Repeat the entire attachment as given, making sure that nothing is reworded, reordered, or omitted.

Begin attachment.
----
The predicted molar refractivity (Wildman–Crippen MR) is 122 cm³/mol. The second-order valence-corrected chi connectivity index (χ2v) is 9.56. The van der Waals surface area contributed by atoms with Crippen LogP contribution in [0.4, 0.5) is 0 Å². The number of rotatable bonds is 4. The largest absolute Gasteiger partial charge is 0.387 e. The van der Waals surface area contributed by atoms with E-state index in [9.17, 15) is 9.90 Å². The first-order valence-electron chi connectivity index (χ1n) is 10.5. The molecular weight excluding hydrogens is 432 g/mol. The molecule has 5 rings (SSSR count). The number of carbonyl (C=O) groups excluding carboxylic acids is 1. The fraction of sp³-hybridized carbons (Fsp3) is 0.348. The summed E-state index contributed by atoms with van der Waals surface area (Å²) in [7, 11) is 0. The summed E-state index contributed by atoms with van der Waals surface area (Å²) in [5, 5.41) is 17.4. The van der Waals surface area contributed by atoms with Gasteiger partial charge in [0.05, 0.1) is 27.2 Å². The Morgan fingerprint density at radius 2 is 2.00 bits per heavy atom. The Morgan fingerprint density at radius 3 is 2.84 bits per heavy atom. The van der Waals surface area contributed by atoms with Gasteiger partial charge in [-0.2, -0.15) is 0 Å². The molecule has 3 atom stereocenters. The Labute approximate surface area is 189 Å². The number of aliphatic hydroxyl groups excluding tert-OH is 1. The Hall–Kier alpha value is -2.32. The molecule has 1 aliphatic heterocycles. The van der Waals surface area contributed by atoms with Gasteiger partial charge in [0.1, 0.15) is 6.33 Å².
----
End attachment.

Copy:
The predicted molar refractivity (Wildman–Crippen MR) is 122 cm³/mol. The second-order valence-corrected chi connectivity index (χ2v) is 9.56. The van der Waals surface area contributed by atoms with Crippen LogP contribution in [0.4, 0.5) is 0 Å². The number of rotatable bonds is 4. The largest absolute Gasteiger partial charge is 0.387 e. The van der Waals surface area contributed by atoms with E-state index in [9.17, 15) is 9.90 Å². The first-order valence-electron chi connectivity index (χ1n) is 10.5. The molecular weight excluding hydrogens is 432 g/mol. The molecule has 5 rings (SSSR count). The number of carbonyl (C=O) groups excluding carboxylic acids is 1. The fraction of sp³-hybridized carbons (Fsp3) is 0.348. The summed E-state index contributed by atoms with van der Waals surface area (Å²) in [7, 11) is 0. The summed E-state index contributed by atoms with van der Waals surface area (Å²) in [5, 5.41) is 17.4. The van der Waals surface area contributed by atoms with Gasteiger partial charge in [0.05, 0.1) is 27.2 Å². The Morgan fingerprint density at radius 2 is 2.00 bits per heavy atom. The Morgan fingerprint density at radius 3 is 2.84 bits per heavy atom. The van der Waals surface area contributed by atoms with Gasteiger partial charge in [-0.2, -0.15) is 0 Å². The molecule has 3 atom stereocenters. The Labute approximate surface area is 189 Å². The number of aliphatic hydroxyl groups excluding tert-OH is 1. The Hall–Kier alpha value is -2.32. The molecule has 1 aliphatic heterocycles. The van der Waals surface area contributed by atoms with Gasteiger partial charge in [0.1, 0.15) is 6.33 Å².